Allright, the following is intended only for a small public probably, but whoever occasionally puts pictures of adaptive meshes in electronic presentations should read on.
I work with (moving) adaptive meshes. There is one major problem when visualizing these things: resolution. In printed matter, my EPS or PDF pictures exported from MATLAB are of course tack sharp. Unfortunately in small pictures, the hundreds of lines tend to blacken the entire image. Setting the line width to approximately 0.2 solves this.

» mh = mesh(x, y, 0*x, 'LineWidth', 0.2, 'EdgeColor', 'k');

That whas the easy part. Now what if the output device does

not have as much resolution as a laser printer?

#### Mesh Moiré

When using the same PDF pictures in an electronic presentation, e.g., by

latex-beamer, the viewer is left to do a proper rendering of the vector graphics in the PDF picture at a low resolution (think of a 1024 px screen width). I have not seen a viewer do this without showing

moiré effects. Below is a screen capture of acroread rendering a 200 by 200 adaptive mesh:

It looks awful! This will not impress the audience! What makes this even more complicated is that each program performs differently (I've had the best results with acroread 4 so far...), and that at each location the beamer is probably different in resolution from prior locations. So, I wanted to get rid of the on site rendering of these vector graphics. I'll just create a bitmap version and include that.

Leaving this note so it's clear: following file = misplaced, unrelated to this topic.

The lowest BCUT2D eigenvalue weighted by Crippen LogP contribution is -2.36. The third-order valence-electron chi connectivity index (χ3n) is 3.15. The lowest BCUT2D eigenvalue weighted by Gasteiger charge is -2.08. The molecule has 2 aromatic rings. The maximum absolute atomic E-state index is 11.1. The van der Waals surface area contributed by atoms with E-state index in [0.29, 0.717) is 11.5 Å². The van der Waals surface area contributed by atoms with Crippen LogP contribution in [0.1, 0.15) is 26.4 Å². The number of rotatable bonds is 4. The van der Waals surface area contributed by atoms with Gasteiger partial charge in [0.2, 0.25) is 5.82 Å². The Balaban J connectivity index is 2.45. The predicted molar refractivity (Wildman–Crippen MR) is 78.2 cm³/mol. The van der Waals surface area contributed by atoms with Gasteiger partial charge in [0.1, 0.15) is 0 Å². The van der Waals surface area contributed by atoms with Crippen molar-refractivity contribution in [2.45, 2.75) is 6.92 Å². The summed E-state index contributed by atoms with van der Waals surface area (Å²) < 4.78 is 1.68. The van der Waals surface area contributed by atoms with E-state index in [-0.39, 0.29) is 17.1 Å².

Here's the MATLAB PNG output:

(Click on image for actual MATLAB output: MATLAB does not do antialiasing!)
So, which program

does do good rasterizing? I had heard

Martin Bravenboer being really enthusiastic about the

SVG rasterizer in the

Batik SVG Toolkit.
I got an SVG export for my MATLAB figure by the

plot2svg add-on. In MATLAB, this was just:

» plot2svg('hd22conf11.svg')

Next, from a terminal, I let Batik render at the desired resolution:

> java -Xmx512m -jar $PKGROOT/batik/current/batik-rasterizer.jar -w 500 -h 500 -bg
255.255.255.255 hd22conf11.svg

(Notice how I had to increase Java's maximum heap size; the SVG itself is 8MB, and the rasterizing apparently takes a lot of memory.)
The resulting MATLAB -> SVG -> PNG output:

Still far from optimal... I'm willing to lose some sharpness, if that rids me of the moiré. So, I rasterize a huge image, say 4000 by 4000 px, and scale that down to the desired size, e.g., by

ImageMagick's convert:

> java -Xmx512m -jar $PKGROOT/batik/current/batik-rasterizer.jar -w 4000 -h 4000 -bg
255.255.255.255 hd22conf11.svg
> convert -resize 500x500 hd22conf11.png hd22conf11_batik4000convert500.png

The resulting MATLAB -> SVG -> PNG large -> PNG resized output:

Now,

that's what makes me happy. Of course, some sharpness is lost, but what do you expect, for a 200 by 200 mesh on just slightly more than 400 by 400 px?
A final note: when including the above PNG into your latex-beamer presentation will again lead to a resizing of this PNG, with minor moiré as a result. I found an image of 560 px wide, included at half size the most acceptable, and far better than anything I've seen so far.